LEE COUNTY, Fla.- Toxic algae growth is plaguing Southwest Florida's scenic Caloosahatchee River, and the only fix is fresh water from Lake Okeechobee.
But getting that water released could turn into a bitter battle with South Florida Water Management.
"We're not being treated right by the water managers. And the result is a very sick and polluted river," Lee County Commissioner Frank Mann said Thursday.
The Caloosahatchee is in it's worst shape in years. Experts say the dilemma isn't just because of the drought.
"The problem is as much man-made if not more than natural. It is a by-product of losing our head water lakes, and the wetlands that used to feed this river historically. Now, it depends on Lake Okeechobee as it's source and it's being cut off entirely from that source," Jennifer Hecker of the Conservancy of Southwest Florida said.
The river depends on Lake Okeechobee's fresh water flow to flush out stagnant bacteria and nutrients. Lee County leaders say Southwest Florida's getting cheated out of it's fair share of that fresh water, citing the river conditions as proof.
"It's as foul as I've ever seen it with pollution. The water's got layers of thick blue green algae on it, almost an inch thick," Mann said.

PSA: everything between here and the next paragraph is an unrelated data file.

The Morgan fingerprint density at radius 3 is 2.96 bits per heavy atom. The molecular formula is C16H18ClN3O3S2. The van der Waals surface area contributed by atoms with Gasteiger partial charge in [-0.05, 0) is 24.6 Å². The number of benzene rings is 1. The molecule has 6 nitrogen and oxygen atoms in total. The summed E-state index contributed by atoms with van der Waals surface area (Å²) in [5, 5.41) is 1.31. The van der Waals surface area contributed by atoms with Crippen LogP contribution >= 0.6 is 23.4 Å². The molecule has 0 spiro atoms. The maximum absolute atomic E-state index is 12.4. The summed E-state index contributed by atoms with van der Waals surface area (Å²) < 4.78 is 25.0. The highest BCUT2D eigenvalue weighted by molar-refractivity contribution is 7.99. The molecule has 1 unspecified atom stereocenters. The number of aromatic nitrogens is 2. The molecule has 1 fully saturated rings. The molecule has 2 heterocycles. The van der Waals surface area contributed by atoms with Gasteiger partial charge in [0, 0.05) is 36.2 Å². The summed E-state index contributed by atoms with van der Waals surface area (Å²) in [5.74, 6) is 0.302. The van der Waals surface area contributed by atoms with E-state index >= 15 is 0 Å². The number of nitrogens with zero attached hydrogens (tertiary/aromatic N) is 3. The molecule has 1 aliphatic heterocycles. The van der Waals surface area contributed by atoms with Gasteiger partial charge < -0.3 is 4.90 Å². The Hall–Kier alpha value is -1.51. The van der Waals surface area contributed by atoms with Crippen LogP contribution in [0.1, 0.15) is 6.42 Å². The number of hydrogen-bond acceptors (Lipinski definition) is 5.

Now, they're calling on South Florida Water Management to immediately release water from Lake Okeechobee into the Caloosahatchee, in order to avoid devastating economic effects to Southwest Florida's coastal tourism.
"I think they still have water in that lake that they can release. They have been releasing it to other places. I'm saying before one more drop gets released anywhere, they need to turn the water loose on the Caloosahatchee River and flush that. It's like a huge cesspool right now that needs to be flushed," Mann said.
Local leaders are calling for an emergency release of Lake Okeechobee's water into the Caloosahatchee. They say if their request is ignored, they may purse possible ligitigation against the district.